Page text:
Re: [PATCH 2/2] clk: Move init fields from clk to clk_hw

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Mike,

(*nudge*) (*nudge*)

-Saravana


On 03/20/2012 08:01 PM, Saravana Kannan wrote:
On 03/20/2012 06:47 PM, Turquette, Mike wrote:
On Tue, Mar 20, 2012 at 4:12 PM, Sascha Hauer<s.hauer@xxxxxxxxxxxxxx>
wrote:
On Tue, Mar 20, 2012 at 01:06:34PM -0700, Saravana Kannan wrote:
On 03/20/2012 11:10 AM, Sascha Hauer wrote:
On Tue, Mar 20, 2012 at 10:18:14PM +0800, Shawn Guo wrote:
On Tue, Mar 20, 2012 at 10:40:31AM +0100, Sascha Hauer wrote:
...
I am using these functions and don't need a static array, I just
call
the functions with the desired parameters.

With this patch getting in, you do not have to use them then. I feel
a static array will be much more readable than a long list of
function
calls with a long list of hardcoded arguments to each.

I'm also not a fan of long argument lists; a divider like defined
in my
tree takes 5 arguments, a gate 4 and a mux 6. While 6 is already at
the
border I think it's still acceptable.

What I like in terms of readability is one line per clock which makes
for quite short clock files.

It certainly makes for short clock files, but it's definitely less
readable that the expanded struct. For the original author the "one
line per clock" looks readable since they wrote it. But for someone
looking at the code to modify it, the expanded one would be much
easier to read. Also, you can always declare your own macro if you
really want to follow the one line approach.

So when we use structs to initialize the clocks we'll probably have
something like this:

static struct clk_divider somediv = {
.reg = CCM_BASE + 0x14,
.width = 3,
.shift = 17,
.lock =&ccm_lock,
.hw.parent = "someotherdiv",
.hw.flags = CLK_SET_RATE_PARENT,
};

Taken from your patches:

imx_clk_mux("spll_sel", CCM_CSCR, 17, 1, spll_sel_clks,
ARRAY_SIZE(spll_sel_clks));

Compare the struct to the one line call. Now tell me, what does "1"
represent? No clue. But in the struct, I can immediately tell what
each one of the parameters are.

Anyway, my patch certainly isn't forcing you to use multiple lines.
So, hopefully this won't be a point of contention.

This will make a 4000 line file out of a 500 line file. Now when for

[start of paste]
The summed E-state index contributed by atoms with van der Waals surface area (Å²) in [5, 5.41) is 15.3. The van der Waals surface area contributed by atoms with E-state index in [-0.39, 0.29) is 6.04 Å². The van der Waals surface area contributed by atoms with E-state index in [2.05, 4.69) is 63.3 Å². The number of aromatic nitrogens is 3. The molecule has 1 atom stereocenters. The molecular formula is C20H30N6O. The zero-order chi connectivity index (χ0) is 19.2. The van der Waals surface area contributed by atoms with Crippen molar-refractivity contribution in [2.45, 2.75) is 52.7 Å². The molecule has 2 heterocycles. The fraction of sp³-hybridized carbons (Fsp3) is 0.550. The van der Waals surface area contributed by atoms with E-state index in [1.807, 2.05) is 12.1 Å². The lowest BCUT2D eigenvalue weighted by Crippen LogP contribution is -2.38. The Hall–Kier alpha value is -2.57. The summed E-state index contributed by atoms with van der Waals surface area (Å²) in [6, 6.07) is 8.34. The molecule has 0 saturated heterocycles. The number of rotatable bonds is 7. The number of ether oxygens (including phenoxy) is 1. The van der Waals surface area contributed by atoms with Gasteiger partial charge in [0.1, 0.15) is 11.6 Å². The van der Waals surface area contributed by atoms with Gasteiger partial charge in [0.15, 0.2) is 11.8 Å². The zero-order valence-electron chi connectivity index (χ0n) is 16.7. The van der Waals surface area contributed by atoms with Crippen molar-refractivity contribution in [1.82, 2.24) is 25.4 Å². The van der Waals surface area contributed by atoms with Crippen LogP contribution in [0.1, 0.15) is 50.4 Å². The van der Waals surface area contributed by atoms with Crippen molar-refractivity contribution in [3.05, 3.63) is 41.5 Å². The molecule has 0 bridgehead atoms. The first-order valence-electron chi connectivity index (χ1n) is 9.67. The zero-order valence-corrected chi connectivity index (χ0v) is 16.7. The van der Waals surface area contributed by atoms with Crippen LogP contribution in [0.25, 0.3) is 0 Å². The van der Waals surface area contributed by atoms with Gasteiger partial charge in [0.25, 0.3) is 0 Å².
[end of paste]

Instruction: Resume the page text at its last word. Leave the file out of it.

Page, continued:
some reason struct clk_divider changes we end with big patches. If the
clk core gets a new fancy CLK_ flag which we want to have then again
we end up with big patches. Then there's also the possibility that
someone finds out that .lock and .hw.flags are common to all dividers
and comes up with a #define DEFINE_CLK_DIVIDER again to share common
fields.

This patch won't prevent you from doing any of that. You can still
create macros for that (there are already one for that). Also, what
you are pointing out is a bigger problem for the current
clk_register() function since you might have to change the no. of
params of all the callers even if a new field is optional.

All this can be solved when we introduce a small wrapper function and
use it in the clock files:

static inline struct clk *imx_clk_divider(const char *name, const
char *parent,
void __iomem *reg, u8 shift, u8 width)
{
return clk_register_divider(NULL, name, parent, CLK_SET_RATE_PARENT,
reg, shift, width, 0,&imx_ccm_lock);
}

It decouples us from the structs used by the clock framework, we can
add our preferred flags and still can share common fields like the
lock.

While this was not the intention when I first converted from struct
initializers to function initializers I am confident that it will make
a good job.

Now I'm confused -- it's not clear if you are leaning towards my
patch or away from it?

There was a tendency to get rid of static initializers and I like the
idea of not exposing any of the internally used members outside the
clock framework.

I'm with Sascha on this. I feel that dividing the interface strictly
into two halves is the best way.

I addressed this concern in my earlier comments. We can make a copy or
we can agree the fields I moved to clk_hw aren't really useful wrt